Grahic Jump Location
Fig. 2

The value of pε under different ε. On the left plot, the gray area is the ground truth of the feasible domain; the thicker line is the decision boundary obtained by the GP classifier; the thinner lines are isocontours of V; and the circle points are training samples. When ε = 0, pε = 0.5 for all the points on the decision boundary, thus in this case ε-margin sampling is equivalent to uncertainty sampling. As ε increases, ε-margin sampling starts to take the variance into consideration, i.e., given two points (e.g., points 1 and 3) on the decision boundary, it will pick the one with a higher variance. Whereas for points having the same variance (e.g., points 2 and 3), it always prefers the one on the decision boundary.

Grahic Jump Location
Fig. 3

The flexible pool boundary. In each active learning iteration, we set the pool boundary by expanding the bounding box of the current labeled samples by a constant α.

Grahic Jump Location
Fig. 4

Queries at the exploitation stage (left) and the exploration stage (right). The gray area is the ground truth of the feasible domain. The solid line is the decision boundary obtained by the GP classifier; and the dashed line is the isocontour of pε. At the exploitation stage, the center c is the last queried positive sample, which makes the next query stay along the decision boundary. At the exploration stage, c is the centroid of the initial positive samples, which keeps the queries centered around the existing (real-world) samples rather than biasing toward some direction.

Grahic Jump Location
Fig. 5

Three-dimensional visualization of high-dimensional design space showing that design variables actually lie on a two-dimensional manifold [8,9]. At a point away from the real-world stemless glass samples, the glass contours are self-intersecting; at another point, the shape becomes a stem glass.

Grahic Jump Location
Fig. 6

Domain expansion process for the Branin example. The points are queried samples before the current iteration; and the stars are current queries. The solid lines are decision boundaries obtained by the GP classifier; and the dashed lines are the pool boundaries.

Grahic Jump Location
Fig. 7

F1 scores for the Branin example. For ε-margin sampling, during exploration stages, the exploited decision boundaries do not change, so does the F1 score; while during rest of the time (exploitation stages), the F1 score shows a fluctuant increase as the decision boundary changes.

Grahic Jump Location
Fig. 8

Queried samples for random sampling and uncertainty sampling within 210 iterations. The solid lines are decision boundaries obtained by the GP classifier; and the dashed lines are the pool boundaries. (a) Random sampling and (b) uncertainty sampling.

Grahic Jump Location
Fig. 9

Queried samples by ε-margin sampling with different GP kernel length scales. A large length scale accelerates exploration but may miss small feasible domains. (a) Length scale l = 0.5 and (b) length scale l = 1.0.

Grahic Jump Location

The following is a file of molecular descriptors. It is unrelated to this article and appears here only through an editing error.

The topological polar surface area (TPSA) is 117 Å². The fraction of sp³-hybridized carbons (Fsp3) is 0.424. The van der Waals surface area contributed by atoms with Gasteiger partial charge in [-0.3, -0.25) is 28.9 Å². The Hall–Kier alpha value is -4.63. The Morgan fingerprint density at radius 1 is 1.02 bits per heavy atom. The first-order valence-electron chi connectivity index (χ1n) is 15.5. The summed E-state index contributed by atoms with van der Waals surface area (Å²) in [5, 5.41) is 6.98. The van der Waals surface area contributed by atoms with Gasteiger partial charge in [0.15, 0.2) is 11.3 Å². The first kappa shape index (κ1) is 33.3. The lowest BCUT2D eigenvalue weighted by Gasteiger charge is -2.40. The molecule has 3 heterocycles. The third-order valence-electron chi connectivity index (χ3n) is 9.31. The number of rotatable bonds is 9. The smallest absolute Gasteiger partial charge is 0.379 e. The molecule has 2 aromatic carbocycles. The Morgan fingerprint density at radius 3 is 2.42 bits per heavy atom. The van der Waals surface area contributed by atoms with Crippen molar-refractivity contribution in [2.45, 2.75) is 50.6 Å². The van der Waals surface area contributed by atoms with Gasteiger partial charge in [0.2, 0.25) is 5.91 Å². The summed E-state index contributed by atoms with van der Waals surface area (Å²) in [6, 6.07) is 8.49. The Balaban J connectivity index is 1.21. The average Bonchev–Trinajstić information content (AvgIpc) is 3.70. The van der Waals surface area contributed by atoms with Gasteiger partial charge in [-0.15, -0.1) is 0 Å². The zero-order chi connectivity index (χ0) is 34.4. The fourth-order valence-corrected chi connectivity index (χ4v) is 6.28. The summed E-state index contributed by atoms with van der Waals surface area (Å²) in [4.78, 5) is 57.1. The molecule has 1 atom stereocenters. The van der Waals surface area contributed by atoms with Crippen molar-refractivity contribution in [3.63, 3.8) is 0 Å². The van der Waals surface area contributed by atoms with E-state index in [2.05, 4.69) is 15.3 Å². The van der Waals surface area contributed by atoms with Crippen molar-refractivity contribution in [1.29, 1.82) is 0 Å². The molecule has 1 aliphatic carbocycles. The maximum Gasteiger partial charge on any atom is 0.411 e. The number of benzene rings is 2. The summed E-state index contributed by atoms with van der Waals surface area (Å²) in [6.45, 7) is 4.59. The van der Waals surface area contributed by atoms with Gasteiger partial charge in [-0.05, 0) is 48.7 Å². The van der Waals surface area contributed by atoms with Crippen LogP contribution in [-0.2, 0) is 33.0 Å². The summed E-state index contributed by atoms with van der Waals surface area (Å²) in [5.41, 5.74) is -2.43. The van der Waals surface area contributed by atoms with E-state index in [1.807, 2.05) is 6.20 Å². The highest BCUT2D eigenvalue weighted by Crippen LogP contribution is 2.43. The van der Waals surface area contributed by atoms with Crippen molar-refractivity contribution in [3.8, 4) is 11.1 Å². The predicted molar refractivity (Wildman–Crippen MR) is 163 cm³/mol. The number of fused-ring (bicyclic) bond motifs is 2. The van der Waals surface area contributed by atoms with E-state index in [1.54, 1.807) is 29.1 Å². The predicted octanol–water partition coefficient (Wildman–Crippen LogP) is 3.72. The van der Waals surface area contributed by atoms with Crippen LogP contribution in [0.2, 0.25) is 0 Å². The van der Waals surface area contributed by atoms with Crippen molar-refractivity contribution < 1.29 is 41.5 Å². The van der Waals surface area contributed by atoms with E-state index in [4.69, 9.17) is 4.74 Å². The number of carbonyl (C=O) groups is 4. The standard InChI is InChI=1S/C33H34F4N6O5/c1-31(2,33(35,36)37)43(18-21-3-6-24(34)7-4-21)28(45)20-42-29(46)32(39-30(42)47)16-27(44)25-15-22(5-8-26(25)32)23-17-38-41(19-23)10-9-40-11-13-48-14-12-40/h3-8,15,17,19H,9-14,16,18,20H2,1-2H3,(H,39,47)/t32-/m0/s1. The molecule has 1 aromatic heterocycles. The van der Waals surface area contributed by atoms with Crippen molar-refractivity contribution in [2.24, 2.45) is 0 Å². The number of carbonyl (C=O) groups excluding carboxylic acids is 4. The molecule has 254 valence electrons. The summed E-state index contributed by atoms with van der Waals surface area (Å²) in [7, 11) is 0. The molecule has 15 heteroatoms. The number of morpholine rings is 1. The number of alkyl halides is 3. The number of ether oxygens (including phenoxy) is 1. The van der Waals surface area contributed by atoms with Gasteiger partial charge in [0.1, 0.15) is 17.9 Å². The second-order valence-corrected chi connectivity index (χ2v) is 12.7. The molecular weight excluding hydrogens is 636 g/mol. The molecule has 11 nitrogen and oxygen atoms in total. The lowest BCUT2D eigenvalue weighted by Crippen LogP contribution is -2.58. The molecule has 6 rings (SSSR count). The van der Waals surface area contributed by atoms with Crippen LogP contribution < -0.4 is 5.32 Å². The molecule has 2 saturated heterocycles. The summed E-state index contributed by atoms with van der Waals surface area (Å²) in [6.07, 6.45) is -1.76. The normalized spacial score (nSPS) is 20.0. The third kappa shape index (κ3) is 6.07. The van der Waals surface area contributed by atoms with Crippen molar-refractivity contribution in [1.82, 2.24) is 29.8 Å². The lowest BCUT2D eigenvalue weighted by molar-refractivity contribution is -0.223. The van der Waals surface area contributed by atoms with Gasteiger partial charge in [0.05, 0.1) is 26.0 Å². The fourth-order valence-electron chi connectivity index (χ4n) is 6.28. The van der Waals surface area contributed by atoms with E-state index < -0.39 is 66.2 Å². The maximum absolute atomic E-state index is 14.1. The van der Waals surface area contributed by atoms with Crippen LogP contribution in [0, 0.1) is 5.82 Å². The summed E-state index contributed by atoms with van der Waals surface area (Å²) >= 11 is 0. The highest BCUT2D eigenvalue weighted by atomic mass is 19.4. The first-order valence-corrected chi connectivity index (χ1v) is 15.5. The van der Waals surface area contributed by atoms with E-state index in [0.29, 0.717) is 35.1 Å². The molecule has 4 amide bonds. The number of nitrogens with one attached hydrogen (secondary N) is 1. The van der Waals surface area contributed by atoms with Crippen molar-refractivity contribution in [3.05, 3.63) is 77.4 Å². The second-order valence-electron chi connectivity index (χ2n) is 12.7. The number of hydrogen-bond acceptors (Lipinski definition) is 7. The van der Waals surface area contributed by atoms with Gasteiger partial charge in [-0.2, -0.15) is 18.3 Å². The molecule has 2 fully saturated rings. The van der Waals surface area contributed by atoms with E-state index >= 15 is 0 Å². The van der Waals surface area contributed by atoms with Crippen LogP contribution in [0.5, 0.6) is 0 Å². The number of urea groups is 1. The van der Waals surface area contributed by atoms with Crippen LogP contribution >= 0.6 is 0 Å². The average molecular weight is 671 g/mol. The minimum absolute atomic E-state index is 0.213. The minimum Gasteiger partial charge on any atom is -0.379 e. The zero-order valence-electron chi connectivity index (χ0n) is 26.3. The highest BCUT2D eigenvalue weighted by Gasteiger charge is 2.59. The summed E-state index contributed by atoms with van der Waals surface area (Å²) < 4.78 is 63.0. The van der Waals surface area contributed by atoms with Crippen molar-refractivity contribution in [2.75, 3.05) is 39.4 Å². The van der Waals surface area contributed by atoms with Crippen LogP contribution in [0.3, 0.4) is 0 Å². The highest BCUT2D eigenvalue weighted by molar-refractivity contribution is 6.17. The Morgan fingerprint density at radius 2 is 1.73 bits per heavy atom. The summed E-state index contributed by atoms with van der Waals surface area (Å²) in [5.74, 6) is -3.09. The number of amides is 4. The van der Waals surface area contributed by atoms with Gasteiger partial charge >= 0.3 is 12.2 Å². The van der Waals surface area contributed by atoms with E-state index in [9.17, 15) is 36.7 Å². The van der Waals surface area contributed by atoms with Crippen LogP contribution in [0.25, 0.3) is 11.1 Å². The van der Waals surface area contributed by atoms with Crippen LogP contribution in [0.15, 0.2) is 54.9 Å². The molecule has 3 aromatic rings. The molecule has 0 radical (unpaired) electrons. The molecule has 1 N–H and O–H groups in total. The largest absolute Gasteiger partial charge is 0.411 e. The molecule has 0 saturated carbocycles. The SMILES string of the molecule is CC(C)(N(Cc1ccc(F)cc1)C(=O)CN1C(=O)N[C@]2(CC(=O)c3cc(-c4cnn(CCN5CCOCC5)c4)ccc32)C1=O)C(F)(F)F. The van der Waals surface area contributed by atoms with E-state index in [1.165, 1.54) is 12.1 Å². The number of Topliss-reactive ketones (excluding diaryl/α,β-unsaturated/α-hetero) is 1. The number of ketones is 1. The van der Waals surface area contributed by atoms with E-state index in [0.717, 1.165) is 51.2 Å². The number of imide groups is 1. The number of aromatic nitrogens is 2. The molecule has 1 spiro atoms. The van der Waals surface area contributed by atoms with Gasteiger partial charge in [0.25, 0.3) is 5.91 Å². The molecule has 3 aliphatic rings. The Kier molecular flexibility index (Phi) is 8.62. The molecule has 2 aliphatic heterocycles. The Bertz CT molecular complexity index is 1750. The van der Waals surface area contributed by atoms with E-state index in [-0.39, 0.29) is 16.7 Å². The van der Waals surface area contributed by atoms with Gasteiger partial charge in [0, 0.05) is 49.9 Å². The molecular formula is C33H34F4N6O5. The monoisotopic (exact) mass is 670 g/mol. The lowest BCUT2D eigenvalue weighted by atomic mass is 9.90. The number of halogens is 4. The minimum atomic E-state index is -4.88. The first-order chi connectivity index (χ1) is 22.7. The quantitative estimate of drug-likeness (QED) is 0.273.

Fig. 10

F1 scores for the Hosaki example. With a larger length scale, the F1 score increases faster, but may stop increasing because it cannot discover small feasible domains.

Grahic Jump Location
Fig. 11

F1 scores for the two-sphere example

Grahic Jump Location
Fig. 12

F1 scores for the airfoil example

Grahic Jump Location
Fig. 13

The estimated feasible domains and corresponding valid airfoil designs. The top left figure shows the initial and queried samples and the estimated feasible domains in the embedding space F. The solid dots represent valid designs, while the hollow dots represent invalid ones. The bottom figure shows the airfoil designs in the estimated feasible domain.

Grahic Jump Location
Fig. 14

Some of the initial designs used in the stemless glassware example

Grahic Jump Location
Fig. 15

The discovered feasible domain and valid designs. The top figure shows the initial and queried samples and the estimated feasible domain in the embedding space F The solid dots represent valid designs, while the hollow dots represent invalid ones. Started with the stemless glasses shown in Fig. 14, the proposed method discovered other types of revolved objects such as vases and bowls.

Grahic Jump Location
Fig. 16

Some of the initial designs used in the bottle example

Grahic Jump Location
Fig. 17

The discovered feasible domains and valid designs. The solid dots represent valid designs, while the hollow dots represent invalid ones. Started with the bottles shown in Fig. 16, the proposed method discovered two feasible domains, between which there are designs with self-intersecting contours.




Some tools below are only available to our subscribers or users with an online account.

Related Content

Customize your page view by dragging and repositioning the boxes below.

Related Journal Articles
Related eBook Content
Topic Collections

Sorry! You do not have access to this content. For assistance or to subscribe, please contact us:

  • TELEPHONE: 1-800-843-2763 (Toll-free in the USA)
  • EMAIL: asmedigitalcollection@asme.org
Sign In